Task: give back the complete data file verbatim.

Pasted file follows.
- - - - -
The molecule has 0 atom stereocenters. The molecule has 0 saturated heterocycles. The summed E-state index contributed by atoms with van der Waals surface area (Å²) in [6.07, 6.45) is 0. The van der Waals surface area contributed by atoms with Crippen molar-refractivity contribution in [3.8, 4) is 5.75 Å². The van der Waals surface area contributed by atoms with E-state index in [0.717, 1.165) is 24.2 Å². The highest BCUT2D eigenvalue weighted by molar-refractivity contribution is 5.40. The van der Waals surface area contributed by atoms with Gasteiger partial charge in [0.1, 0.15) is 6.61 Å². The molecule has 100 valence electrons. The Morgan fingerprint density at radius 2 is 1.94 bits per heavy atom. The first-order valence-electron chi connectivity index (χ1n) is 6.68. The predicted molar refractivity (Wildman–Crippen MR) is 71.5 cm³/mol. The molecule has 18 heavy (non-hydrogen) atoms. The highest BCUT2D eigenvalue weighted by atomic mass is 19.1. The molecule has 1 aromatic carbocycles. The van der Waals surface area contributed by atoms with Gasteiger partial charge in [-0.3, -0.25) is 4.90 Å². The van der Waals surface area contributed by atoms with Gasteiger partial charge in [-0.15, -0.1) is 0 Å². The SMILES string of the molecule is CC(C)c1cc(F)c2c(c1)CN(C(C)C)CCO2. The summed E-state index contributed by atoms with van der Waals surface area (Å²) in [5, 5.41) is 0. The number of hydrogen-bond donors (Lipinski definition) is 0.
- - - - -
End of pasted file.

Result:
The molecule has 0 atom stereocenters. The molecule has 0 saturated heterocycles. The summed E-state index contributed by atoms with van der Waals surface area (Å²) in [6.07, 6.45) is 0. The van der Waals surface area contributed by atoms with Crippen molar-refractivity contribution in [3.8, 4) is 5.75 Å². The van der Waals surface area contributed by atoms with E-state index in [0.717, 1.165) is 24.2 Å². The highest BCUT2D eigenvalue weighted by molar-refractivity contribution is 5.40. The van der Waals surface area contributed by atoms with Gasteiger partial charge in [0.1, 0.15) is 6.61 Å². The molecule has 100 valence electrons. The Morgan fingerprint density at radius 2 is 1.94 bits per heavy atom. The first-order valence-electron chi connectivity index (χ1n) is 6.68. The predicted molar refractivity (Wildman–Crippen MR) is 71.5 cm³/mol. The molecule has 18 heavy (non-hydrogen) atoms. The highest BCUT2D eigenvalue weighted by atomic mass is 19.1. The molecule has 1 aromatic carbocycles. The van der Waals surface area contributed by atoms with Gasteiger partial charge in [-0.3, -0.25) is 4.90 Å². The van der Waals surface area contributed by atoms with Gasteiger partial charge in [-0.15, -0.1) is 0 Å². The SMILES string of the molecule is CC(C)c1cc(F)c2c(c1)CN(C(C)C)CCO2. The summed E-state index contributed by atoms with van der Waals surface area (Å²) in [5, 5.41) is 0. The number of hydrogen-bond donors (Lipinski definition) is 0.